Sunday, April 26, 2009

Since initiating strike action workers employed by the Toronto Community Access Centre have gone on to occupy the offices of the organization in the face of massive layoffs. As has been predicted here at Molly's Blog such workplace occupations are indeed becoming more and more frequent in these tough economic times as workers look for extra leverage as traditional methods fail to pressure the bosses. The workers involved are represented by the Service Employees International Union (SEIU) Local 1. The following story is from a press release by the SEIU, via the Ontario section of the Anarchist Black Cat discussion forum.
TORONTO, ONTARIO-- Home care workers and their supporters occupied the headquarters of the Toronto Community Access Centre today after learning that 350 women and men who work for Red Cross were going to lose their jobs because they exercised their right to bargain for a better contract.
"These women and men are trying to improve their lives and the quality of the home care system. No one should lose their job for that," said Louise Leeworthy an SEIU home care worker. "We've been taking strike action for over a month and not a single person with essential health needs has gone without support. Home care workers in Toronto haven't missed a day of work."
Last night, SEIU was informed by Red Cross management that they would be firing 350 home care workers in the Toronto-area after the Toronto Community Care Access Centre (CCAC) declared that they would be switching to other providers. Camille Orridge, the CEO of Toronto CCAC, claimed that they decision was a result of Red Cross home care workers decision to take strike action.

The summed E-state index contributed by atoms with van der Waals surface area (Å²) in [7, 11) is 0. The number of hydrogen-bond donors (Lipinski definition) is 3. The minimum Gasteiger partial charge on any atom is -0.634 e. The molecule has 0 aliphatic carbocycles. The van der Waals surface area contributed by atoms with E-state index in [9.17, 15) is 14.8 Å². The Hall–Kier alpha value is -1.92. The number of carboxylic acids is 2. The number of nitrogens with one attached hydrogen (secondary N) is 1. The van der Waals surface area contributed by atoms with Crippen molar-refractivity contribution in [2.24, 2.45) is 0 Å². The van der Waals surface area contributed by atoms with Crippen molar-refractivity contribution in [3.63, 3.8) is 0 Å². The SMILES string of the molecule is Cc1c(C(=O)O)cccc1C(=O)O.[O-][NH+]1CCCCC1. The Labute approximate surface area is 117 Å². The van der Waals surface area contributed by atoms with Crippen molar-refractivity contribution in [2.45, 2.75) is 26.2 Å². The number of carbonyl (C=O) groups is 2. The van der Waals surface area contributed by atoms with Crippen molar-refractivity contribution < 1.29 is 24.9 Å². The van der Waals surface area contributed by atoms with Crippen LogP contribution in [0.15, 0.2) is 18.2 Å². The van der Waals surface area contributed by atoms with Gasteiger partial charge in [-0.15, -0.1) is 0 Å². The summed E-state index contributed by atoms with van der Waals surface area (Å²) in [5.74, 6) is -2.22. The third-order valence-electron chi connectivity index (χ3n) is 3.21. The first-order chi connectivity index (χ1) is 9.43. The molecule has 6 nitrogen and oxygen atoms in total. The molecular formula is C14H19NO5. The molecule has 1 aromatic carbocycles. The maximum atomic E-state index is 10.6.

Members of SEIU Local 1 Canada employed by Red Cross have been in a legal strike position since March. Rotating one-day strikes have taken place in communities across Ontario. All clients with essential health needs have received the same regular care. No strike action has been taken in Toronto.
Home care workers have chosen to take strike action after years of poor work conditions. While the government has set a "minimum wage" of $12.50 an hour - home care workers are only paid for a fraction of the hours in their work day. Home care providers spend as much as a third of their day travelling from client to client - time that no home care agency provides real compensation for. Statistic Canada calculates a "low income cut off" annually. In 2006, a single mother in Toronto with one child had to earn $21,384 a year to be above that cut-off. Many home care workers don't earn this much. By contrast, Camille Orridge, the CEO of the Toronto CCAC, receives over $180,000 in annual compensation.
"I'm not asking for a six-figure salary," said Leeworthy. "All we want is to be able to do our job."

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